Early in Night by Elie Wiesel, some of the young men want to revolt. Why don't they?
When the Jews of Sighet reach Birkenau, there is a moment where several of the young men talk of revolting. A few of them had knives.
"We've got to do something. We can't let ourselves be killed. We can't go like beasts to the slaughter. We've got to revolt." (Wiesel 29)
These men tried to get the other men to join them and rise up against the Nazis. They thought by doing this, that the rest of the world would know about them and even if they died, their deaths would not be in vain.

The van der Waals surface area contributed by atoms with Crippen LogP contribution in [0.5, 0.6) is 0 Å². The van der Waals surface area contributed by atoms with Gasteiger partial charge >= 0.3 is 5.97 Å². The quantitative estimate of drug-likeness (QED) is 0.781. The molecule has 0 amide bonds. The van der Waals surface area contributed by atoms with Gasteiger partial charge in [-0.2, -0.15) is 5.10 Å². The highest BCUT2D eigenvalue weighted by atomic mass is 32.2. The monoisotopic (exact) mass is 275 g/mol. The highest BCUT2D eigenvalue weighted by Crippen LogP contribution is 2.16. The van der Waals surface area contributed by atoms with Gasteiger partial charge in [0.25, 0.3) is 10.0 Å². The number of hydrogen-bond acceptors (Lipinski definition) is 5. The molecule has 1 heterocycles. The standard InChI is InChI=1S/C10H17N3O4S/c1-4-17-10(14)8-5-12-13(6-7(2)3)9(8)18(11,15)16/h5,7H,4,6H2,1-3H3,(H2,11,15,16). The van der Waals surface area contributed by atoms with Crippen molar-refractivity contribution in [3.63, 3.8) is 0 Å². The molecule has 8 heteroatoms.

However, the parents and older Jews among them pleaded with them not to revolt. They were very religious and believed that God would protect them. They also still had some hope that everything would turn out alright if they did as they were told. If the young men revolted, there would be no turning back, and they would all be killed. The Nazis had guns. The Jews' knives might injure a few or even kill some Nazis, but the chances of the Jewish prisoners getting out alive were practically non-existent. So, the young men listened to their elders, and the revolt ended before it started.